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Do I have big ears? At Headphones, a new silent disco in Delhi (still a novelty in India), the headphones don’t quite fit around these elephant flappers jutting out from my head. I get music louder in one ear than the other, which throws me off balance. I take them off; I’ll try again later. The restaurant speakers, meanwhile, are playing some kind of EDM abomination. On a table across us is a man in his mid-30s, possibly a finance guy by day, entranced in a romantic slow-dance, serenading his Bira Blonde bottle with no sense of rhythm and a kind of passion I can only envy, while the beats behind him race away. He really needs to take a Zumba class.

“No, silly,” my inner voice reminds me. “This is the Concept.” He’s dancing to an altogether different song. “And those who were seen dancing were thought to be insane by those who could not hear the music." Duh.


As soon as I enter Headphones — all the way on the second floor of a building all the way in Punjabi Bagh — I’m handed a pair of neon-lit headphones with instructions: On one side is a little switch to toggle between the three channels they offer — predictably, these play Sufi music, Bollywood and EDM. The other side has volume control, in case you want to listen to music and chatter away. Depending on your channel selection, the headphone lights change from blue to green to red.

I put on my headphones again and, after some wiggling, manage an even fit — maybe it’s my head that’s big, not the ears. Sufi seems to be the least objectionable option available, so I switch to that (no, I’m kidding; I pick Bollywood).

I’m handed a pair of neon-lit headphones with instructions: On one side is a little switch to toggle between the three channels they offer — predictably, these play Sufi music, Bollywood and EDM.

Headphones (the place, not the equipment) possesses a strange energy. For starters, it is empty apart from one other table. Although maybe that’s my fault, as I’ve picked a weekday to visit. There’s a dopey gorilla poking out from one of the walls; he’s wearing the same headphones as me. The ceilings have rangoli-type light arrangements that twinkle sporadically. I spot a framed poster of the back of a male head, with a woman’s hands caressing his hair. K-I-S-S-I-N-G.

The door to the bathroom, oddly, is made of glass, so you can see whoever’s inside, staring at themselves in the sink. The interior is dim, but a big screen plays videos if it’s Bollywood or Sufi on the house system, and WinAmp-like kaleidoscopic projections for the EDM songs — brightening and weirding out the place, respectively.

It all sounds a little confusing, but I like to believe that’s deliberate. On the surface, the whole point of Headphones is its silent disco novelty. They have nights where three different DJs play at the same time — which must lead to a flash-mob disaster on the dance floor — and other times with people doing the foxtrot to Sonu Nigam (theoretically). Paradoxically, a logical design doesn’t make sense. The surroundings, after all, need to fit in with the dissonant image of drunk people dancing away to silence.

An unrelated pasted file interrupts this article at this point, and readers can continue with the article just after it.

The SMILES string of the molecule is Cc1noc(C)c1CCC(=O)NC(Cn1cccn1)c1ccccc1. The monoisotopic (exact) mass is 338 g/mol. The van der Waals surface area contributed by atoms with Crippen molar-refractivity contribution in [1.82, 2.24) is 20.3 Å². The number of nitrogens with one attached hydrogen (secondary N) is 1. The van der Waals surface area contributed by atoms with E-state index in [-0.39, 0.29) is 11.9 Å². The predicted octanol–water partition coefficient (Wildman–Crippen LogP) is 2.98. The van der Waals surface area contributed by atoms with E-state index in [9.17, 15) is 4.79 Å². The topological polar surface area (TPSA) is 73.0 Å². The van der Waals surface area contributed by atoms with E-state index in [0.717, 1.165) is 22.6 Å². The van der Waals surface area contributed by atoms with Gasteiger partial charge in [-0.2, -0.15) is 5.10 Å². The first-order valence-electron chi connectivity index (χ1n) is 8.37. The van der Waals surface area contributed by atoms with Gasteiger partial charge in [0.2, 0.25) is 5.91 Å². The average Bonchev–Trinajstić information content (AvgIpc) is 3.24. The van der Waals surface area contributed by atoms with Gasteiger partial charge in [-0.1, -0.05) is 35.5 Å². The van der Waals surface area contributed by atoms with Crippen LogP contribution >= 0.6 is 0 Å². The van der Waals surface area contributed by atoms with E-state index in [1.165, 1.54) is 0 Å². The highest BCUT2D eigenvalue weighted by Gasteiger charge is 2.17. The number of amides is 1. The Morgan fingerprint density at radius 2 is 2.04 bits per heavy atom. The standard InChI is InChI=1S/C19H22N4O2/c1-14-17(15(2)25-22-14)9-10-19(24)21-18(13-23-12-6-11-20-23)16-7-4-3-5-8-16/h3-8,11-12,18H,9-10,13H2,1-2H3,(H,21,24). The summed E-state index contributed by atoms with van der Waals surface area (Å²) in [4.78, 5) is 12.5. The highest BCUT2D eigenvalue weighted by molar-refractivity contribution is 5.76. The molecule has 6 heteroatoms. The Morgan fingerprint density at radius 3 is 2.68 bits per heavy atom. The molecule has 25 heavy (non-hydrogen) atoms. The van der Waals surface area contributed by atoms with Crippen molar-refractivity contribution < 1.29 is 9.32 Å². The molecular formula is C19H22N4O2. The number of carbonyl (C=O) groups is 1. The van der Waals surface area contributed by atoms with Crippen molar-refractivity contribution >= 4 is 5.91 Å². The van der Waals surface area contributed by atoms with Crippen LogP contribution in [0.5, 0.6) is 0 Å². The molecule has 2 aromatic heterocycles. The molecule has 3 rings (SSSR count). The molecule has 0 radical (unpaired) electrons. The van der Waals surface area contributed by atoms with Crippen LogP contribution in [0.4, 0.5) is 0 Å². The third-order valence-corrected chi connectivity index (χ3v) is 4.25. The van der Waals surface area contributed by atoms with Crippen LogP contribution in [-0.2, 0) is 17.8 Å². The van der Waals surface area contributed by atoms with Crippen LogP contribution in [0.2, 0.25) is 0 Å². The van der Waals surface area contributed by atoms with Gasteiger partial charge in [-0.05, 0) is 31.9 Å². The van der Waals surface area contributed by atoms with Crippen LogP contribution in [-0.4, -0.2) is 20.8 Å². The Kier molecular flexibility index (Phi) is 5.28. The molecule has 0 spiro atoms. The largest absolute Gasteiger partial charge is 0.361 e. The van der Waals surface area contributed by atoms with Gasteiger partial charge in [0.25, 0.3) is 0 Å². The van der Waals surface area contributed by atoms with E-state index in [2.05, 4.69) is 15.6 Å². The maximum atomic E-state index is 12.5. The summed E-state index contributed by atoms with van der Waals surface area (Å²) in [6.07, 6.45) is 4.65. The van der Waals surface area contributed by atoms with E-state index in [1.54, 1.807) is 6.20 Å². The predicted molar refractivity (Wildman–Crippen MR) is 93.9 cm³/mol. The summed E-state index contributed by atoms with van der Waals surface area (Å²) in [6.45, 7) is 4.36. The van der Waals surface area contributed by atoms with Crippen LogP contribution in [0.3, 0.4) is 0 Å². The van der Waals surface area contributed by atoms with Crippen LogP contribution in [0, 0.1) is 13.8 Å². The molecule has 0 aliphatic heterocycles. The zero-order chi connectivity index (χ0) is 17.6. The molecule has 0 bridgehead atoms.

“Barkeep, there’s an apple in my drink,” I call out, “and it’s on fire!” Rhythm, a signature cocktail, is a Jim Beam whiskey-based drink that, while lacking in presentation — as with all the cocktails here — packs a lit (fam) cinnamon stick, underneath which the glass soaks in flavour. It’s an interesting, spicy preparation, with an apple slice on the side, peppered with brown sugar. The best part: Rhythm has caramel, the bulk of which rests patiently at the bottom while you finish up the liquor above.

Paan Mojito (of which we try the mocktail variety) is a pleasant surprise. It has a literal paan in it, or something that tastes exactly like one and not that Absinthe/Jagermeister fennel flavour, alleviating my fears of a ’Nam Flashback from the time I tried Absinthe—I spent three days in recovery and I’m still nursing an emotional hangover. Secret Garden, another cocktail, takes the secret too far, dumping green apple, rose, “passion” and lemongrass in with rum, causing a hostile sugar rush.

Food, on the other hand, is approached with some caution. There’s standard desi gastro-pub fare: tikkas, wings, things to pick at; some Chinese dishes, some continental dishes. Penne Alfredo with chicken has the kind of dry, cheesy flavour (and smell) that makes my insides wary of what’s to come. The very spicy tandoori stuffed mushrooms, though, add a welcome balance to the sweet, sweet Secret Garden.

I glance around to find that my not-friend, the slow-dancer, is now jiving goofily on a little hookah balcony. Hello? There’s no music playing! Inside, Daler Mehndi takes over the projector screen; then another Daler, and another, and another. There are four of them, all dancing. And that too, dear reader, is a kind of magic.

Getting there1, Club Road, Punjabi Bagh, New Delhi. A meal for two costs approximately Rs 2500.
Accessibility: No ramps along the staircase leading to the lift — not very friendly.

This story was contributed by Akhil Sood, an arts and culture writer living in New Delhi.

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